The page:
The annual study of structured finance ratings transitions by Moody's Investors Service found that upgrades have evened out with downgrades in U.S. the structured finance market.
Last year saw a spike in rating upgrades, as Moody's issued 973 upgrades in 2004 versus 1,008 downgrades last year. This compares favorable to 2003, which saw 549 upgrades and 1,265 downgrades. In short, the ratio of upgrades to downgrades in 2004 was nearly one-to-one.
In 2004, credit-card ABS experienced no downgrades, according to Moody's and 10 CCABS securities were upgraded. Auto ABS had 70 bonds upgraded, resulting in a 14% upgrade rate, with just six downgrades.
U.S. RMBS also posted stellar performance last year, with an upgrade level reaching 7.9% last year, its highest level since 1996. Downgrades dropped to less than 0.1% in 2004.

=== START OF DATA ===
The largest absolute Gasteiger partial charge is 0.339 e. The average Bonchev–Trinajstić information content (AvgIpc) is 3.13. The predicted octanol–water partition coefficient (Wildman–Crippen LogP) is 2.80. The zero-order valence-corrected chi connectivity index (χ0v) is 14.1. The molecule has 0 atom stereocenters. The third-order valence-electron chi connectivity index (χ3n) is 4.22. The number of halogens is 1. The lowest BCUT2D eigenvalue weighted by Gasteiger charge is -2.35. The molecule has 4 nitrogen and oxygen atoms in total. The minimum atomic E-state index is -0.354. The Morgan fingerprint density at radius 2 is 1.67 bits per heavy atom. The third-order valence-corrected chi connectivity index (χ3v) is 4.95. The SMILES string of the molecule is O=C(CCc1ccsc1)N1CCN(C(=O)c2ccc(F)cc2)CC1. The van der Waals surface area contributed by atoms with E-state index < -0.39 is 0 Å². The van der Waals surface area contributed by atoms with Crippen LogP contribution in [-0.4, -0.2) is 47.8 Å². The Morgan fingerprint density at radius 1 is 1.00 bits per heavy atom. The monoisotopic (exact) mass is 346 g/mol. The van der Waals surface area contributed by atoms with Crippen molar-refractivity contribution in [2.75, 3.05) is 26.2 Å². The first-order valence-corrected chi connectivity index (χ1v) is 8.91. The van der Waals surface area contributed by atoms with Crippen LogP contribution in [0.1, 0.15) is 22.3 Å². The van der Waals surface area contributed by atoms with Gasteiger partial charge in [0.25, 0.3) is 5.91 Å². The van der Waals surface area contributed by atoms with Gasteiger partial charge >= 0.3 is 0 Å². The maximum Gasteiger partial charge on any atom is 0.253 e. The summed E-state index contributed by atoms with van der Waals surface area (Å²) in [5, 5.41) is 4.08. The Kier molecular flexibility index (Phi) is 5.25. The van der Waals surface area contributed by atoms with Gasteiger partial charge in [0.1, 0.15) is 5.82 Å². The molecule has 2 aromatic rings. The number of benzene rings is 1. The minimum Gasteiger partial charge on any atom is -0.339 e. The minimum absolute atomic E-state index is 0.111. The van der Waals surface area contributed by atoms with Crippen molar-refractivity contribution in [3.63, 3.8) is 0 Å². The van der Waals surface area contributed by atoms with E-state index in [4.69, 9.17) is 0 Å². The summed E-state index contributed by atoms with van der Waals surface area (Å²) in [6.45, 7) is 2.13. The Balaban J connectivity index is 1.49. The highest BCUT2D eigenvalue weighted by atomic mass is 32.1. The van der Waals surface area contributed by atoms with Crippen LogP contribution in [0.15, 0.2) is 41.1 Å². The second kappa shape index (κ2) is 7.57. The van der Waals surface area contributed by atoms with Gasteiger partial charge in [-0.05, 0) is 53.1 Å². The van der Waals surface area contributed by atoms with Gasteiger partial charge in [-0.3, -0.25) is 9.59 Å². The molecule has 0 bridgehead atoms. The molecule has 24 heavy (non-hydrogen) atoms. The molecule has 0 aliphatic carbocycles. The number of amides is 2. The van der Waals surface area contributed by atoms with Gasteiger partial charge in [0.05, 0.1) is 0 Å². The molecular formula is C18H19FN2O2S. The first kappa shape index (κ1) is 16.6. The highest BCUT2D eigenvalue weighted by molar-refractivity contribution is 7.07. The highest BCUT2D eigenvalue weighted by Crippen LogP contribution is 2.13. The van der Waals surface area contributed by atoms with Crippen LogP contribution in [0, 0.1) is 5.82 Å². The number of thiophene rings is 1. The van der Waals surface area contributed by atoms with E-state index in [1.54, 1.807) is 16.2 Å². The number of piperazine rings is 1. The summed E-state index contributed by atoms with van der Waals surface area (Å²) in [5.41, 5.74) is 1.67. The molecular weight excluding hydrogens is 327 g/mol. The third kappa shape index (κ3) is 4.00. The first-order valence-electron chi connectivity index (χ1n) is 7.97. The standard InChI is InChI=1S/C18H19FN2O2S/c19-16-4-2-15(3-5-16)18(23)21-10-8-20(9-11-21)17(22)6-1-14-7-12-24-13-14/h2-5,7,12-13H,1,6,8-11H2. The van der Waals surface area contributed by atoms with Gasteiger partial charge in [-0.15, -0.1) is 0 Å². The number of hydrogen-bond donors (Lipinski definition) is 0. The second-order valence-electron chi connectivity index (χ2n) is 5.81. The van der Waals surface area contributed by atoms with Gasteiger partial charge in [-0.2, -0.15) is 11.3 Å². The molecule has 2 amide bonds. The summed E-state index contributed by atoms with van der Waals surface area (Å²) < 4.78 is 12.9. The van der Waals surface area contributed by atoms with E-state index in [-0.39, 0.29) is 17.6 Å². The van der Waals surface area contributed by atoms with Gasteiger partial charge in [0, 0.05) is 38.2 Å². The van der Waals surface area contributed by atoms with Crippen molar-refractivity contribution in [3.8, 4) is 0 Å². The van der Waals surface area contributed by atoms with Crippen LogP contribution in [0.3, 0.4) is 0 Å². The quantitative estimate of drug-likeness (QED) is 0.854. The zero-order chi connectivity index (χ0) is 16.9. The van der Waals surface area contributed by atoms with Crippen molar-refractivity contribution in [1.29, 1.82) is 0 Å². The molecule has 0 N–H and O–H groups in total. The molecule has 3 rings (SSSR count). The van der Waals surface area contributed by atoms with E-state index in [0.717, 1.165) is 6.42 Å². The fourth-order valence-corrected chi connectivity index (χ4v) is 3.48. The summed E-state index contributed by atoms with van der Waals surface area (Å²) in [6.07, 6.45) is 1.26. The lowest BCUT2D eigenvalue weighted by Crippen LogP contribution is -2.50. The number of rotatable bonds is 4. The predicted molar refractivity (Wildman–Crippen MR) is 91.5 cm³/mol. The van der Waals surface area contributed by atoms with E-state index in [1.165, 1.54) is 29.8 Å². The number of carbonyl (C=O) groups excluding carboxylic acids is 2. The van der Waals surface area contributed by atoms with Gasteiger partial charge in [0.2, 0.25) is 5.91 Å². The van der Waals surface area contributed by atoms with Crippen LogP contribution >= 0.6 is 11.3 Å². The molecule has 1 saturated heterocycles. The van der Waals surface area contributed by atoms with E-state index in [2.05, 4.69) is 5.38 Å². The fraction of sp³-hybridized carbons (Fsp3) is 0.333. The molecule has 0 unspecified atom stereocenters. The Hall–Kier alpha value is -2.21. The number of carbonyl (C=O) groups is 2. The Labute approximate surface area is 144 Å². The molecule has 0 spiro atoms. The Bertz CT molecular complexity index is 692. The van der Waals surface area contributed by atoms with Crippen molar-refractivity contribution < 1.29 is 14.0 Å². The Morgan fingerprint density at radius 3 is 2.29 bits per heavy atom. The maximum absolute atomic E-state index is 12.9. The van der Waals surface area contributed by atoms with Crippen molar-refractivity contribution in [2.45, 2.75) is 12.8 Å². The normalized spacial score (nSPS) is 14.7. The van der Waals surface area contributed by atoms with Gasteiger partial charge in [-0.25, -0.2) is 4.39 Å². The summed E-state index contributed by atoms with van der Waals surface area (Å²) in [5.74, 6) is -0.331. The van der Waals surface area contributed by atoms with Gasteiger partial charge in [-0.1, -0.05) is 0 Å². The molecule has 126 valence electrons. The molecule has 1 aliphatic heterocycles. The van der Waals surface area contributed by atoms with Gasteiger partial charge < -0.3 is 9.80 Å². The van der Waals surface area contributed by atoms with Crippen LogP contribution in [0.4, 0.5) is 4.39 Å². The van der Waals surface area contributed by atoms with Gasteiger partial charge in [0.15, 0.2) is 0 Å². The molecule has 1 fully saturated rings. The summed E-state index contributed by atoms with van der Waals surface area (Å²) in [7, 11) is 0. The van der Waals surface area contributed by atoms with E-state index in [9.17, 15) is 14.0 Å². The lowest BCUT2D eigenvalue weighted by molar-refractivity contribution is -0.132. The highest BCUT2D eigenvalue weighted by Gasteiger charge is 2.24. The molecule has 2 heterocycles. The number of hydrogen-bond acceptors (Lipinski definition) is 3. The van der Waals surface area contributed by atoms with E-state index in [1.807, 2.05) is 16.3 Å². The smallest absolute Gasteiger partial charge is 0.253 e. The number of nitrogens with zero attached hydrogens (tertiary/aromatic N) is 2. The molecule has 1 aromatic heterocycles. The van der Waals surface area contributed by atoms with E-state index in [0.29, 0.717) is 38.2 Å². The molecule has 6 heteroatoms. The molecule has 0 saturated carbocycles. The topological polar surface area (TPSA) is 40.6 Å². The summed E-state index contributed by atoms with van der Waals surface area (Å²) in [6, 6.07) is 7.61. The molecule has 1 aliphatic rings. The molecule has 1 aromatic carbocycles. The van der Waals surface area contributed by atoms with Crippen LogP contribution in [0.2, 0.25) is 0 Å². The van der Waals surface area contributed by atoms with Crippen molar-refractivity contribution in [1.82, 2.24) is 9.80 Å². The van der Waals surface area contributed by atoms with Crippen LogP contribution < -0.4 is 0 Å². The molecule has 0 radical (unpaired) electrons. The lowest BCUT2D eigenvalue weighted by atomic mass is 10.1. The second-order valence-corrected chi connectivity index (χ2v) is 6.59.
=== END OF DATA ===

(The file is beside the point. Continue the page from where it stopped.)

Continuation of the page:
Overall, ratings stability improved as 91.2% of structured finance ratings went unchanged last year, an increase from 89.8% seen in the year prior, Moody's noted in its report.
"The majority of the global structured finance upgrades in 2004 were the result of strong collateral performance, amortization, and the increased pay-down of senior notes," said Jian Hu, director of structured finance default research at Moody's. Hu said a small proportion of rating changes were triggered by a change in a third-party rating, with the majority of downgrades caused by weaker-than-expected pool performance and higher-than-expected losses on defaulted securities in collateral pools.
The downgrade rate for U.S. CDOs fell below its historical average of 12%, said Moody's. Downgrades were concentrated in CDO squared resecuritizations, and in high-yield CBOs. However, as a result of de-levering, a few high-yield CBO tranches were actually upgraded by Moody's last year.
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